Posts Tagged ‘Warner Bros’

Little Feat is an American rock band formed by singer songwriter and lead vocalist and guitarist  Lowell George and keyboard  player Bill Payne in 1969 in  Los Angeles. George disbanded the group due to creative differences in 1979, shortly before his death. Surviving members reformed Little Feat in 1987, remaining intermittently active to the present day.

Although the band has undergone several changes in its lineup, the music has always remained an eclectic blend of rock and roll, blues, R&B,boogie, country, folk, gospel, soul, funk and jazz fusion influences.

Lowell George had met Bill Payne when playing in Frank Zappa’s Mothers Of Invention, Lowell says that Zappa fired him because “Willin'” contains drug references (“weed, whites and wine”). George often introduced the song as the reason he was asked to leave the band. On October 18th, 1975 at the Auditorium Theater in Rochester New York while introducing the song, George commented that he was asked to leave the band for “writing a song about dope”.

Zappa was instrumental in getting George and his new band a contract with Warner Bros. Records. The eponymous first album delivered to Warner Bros. was recorded mostly in August and September 1970, and was released in January 1971. When it came time to record “Willin’,” George had hurt his hand in an accident with a model airplane, so Ry Cooder sat in and played the song’s slide part. Lowell’s accident is referenced on the cover art of the band’s 1998 album Under the Radar. “Willin'” would be re-recorded with George playing slide for Little Feat’s second album Sailin’ Shoes, which was also the first Little Feat album to include cover art by Neon Park, who had painted the cover for Frank Zappa’s Weasels Ripped My Flesh.

The cover shows a mural in Venice California, painted by the L. A. Fine Arts Squad in 1970 – “Venice in the Snow”.

Guitarist Jimmy Page stated Little Feat was his favorite American band

Released 45 years ago today.

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What a great track Ooh La La is a song from The Faces. The song was written by Ronnie Lane and Ronnie Wood and sung by Wood. That is strange because The Faces had one of the best lead singers around at the time…Rod Stewart. Stewart by this time was soaring as a solo artist and his interest in the Faces was waning. He claimed the song was not in his key to sing. He did do vocals for it then and Lane but Wood ended up singing the released version.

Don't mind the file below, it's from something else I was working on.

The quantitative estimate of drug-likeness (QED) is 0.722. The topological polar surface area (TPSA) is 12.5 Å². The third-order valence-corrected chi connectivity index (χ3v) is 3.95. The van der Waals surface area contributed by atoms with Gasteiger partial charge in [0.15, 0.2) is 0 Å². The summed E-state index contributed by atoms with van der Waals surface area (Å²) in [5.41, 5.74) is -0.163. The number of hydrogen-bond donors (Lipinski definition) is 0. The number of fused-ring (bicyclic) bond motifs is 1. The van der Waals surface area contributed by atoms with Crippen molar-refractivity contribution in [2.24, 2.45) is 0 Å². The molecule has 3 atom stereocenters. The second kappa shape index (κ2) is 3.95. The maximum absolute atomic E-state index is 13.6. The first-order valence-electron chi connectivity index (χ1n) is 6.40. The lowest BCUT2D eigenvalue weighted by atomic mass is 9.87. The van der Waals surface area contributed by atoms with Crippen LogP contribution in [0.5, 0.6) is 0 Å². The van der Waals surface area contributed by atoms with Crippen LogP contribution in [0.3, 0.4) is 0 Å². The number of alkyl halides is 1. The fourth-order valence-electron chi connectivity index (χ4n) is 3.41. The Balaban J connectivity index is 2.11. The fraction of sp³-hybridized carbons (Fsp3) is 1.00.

The Faces had one big hit…Stay With Me but this song is their greatest song to me. Rod Stewart finally covered the song in 1998 for a tribute to Ronnie Lane. Ronnie Lane did his own version with his band Slim Chance. Ronnie Wood also does it live in solo shows. A song between Granddad and Son about the ways of love. The song never ages because the subject matter never changes and it is continually passed along. The song creates an atmosphere and Wood not known for his singing ability did a great job on this one.

This week in 1973: The Faces scored their first UK #1 album with their final studio release, ‘Ooh La La’, on Warner Bros. Records; with his career in the stratosphere due to the success of his solo albums, Rod Stewart had became increasingly distanced from his bandmates by the time of this recording; produced by Glyn Johns, highlights included “Silicone Grown”, “Cindy Incidentally” & the raucous yet bittersweet album closer “Ooh La La”, featuring the only-ever Faces lead vocal from guitarist Ronnie Wood; the album cover is a photo of Gastone’, a stage character of 1920s Italian comedian Ettore Petrolini, originally designed in such a way that when the top edge was pressed down Gastone’s eyes would discolour & move to the side, while his jaw dropped into a leering smile…

1. Silicone Grown 0:00
2. Cindy Incidentally 3:06
3. Flags And Banners 5:43
4. My Fault 7:45
5. Borstal Boys 10:54
6. Fly In The Onitment 13:48
7. If I’m On The Late Side 17:39
8. Glad And Sorry 20:19
9. Just Another Honky 23:23
10. Ooh La La 27:00

The complete Faces album released in 1973 including many of their best songs. I would say it’s their best studio album.